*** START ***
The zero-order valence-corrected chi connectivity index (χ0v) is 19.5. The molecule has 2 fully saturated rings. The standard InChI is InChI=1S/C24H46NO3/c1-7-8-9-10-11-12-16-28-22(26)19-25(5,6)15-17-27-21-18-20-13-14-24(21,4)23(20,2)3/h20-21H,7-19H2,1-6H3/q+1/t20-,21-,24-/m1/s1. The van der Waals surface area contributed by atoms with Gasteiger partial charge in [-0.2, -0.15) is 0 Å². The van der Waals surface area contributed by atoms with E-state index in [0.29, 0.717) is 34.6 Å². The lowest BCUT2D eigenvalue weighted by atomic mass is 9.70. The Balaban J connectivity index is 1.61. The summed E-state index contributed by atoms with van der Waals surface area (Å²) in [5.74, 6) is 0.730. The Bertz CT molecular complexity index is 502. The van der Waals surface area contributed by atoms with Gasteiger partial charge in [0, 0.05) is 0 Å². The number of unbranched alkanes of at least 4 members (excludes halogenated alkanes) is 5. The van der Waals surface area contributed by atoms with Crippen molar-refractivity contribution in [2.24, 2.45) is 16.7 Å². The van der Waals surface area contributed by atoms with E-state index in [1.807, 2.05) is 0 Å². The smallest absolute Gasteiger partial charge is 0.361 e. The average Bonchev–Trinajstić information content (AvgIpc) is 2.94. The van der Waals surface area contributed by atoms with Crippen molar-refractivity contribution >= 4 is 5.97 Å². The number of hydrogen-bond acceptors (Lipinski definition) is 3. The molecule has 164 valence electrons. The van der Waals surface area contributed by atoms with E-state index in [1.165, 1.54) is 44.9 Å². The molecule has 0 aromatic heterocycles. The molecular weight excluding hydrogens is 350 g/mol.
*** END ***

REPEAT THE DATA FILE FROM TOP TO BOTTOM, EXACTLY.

The zero-order valence-corrected chi connectivity index (χ0v) is 19.5. The molecule has 2 fully saturated rings. The standard InChI is InChI=1S/C24H46NO3/c1-7-8-9-10-11-12-16-28-22(26)19-25(5,6)15-17-27-21-18-20-13-14-24(21,4)23(20,2)3/h20-21H,7-19H2,1-6H3/q+1/t20-,21-,24-/m1/s1. The van der Waals surface area contributed by atoms with Gasteiger partial charge in [-0.2, -0.15) is 0 Å². The van der Waals surface area contributed by atoms with E-state index in [0.29, 0.717) is 34.6 Å². The lowest BCUT2D eigenvalue weighted by atomic mass is 9.70. The Balaban J connectivity index is 1.61. The summed E-state index contributed by atoms with van der Waals surface area (Å²) in [5.74, 6) is 0.730. The Bertz CT molecular complexity index is 502. The van der Waals surface area contributed by atoms with Gasteiger partial charge in [0, 0.05) is 0 Å². The number of unbranched alkanes of at least 4 members (excludes halogenated alkanes) is 5. The van der Waals surface area contributed by atoms with Crippen molar-refractivity contribution in [2.24, 2.45) is 16.7 Å². The van der Waals surface area contributed by atoms with E-state index in [1.807, 2.05) is 0 Å². The smallest absolute Gasteiger partial charge is 0.361 e. The average Bonchev–Trinajstić information content (AvgIpc) is 2.94. The van der Waals surface area contributed by atoms with Crippen molar-refractivity contribution >= 4 is 5.97 Å². The number of hydrogen-bond acceptors (Lipinski definition) is 3. The molecule has 164 valence electrons. The van der Waals surface area contributed by atoms with E-state index in [1.165, 1.54) is 44.9 Å². The molecule has 0 aromatic heterocycles. The molecular weight excluding hydrogens is 350 g/mol.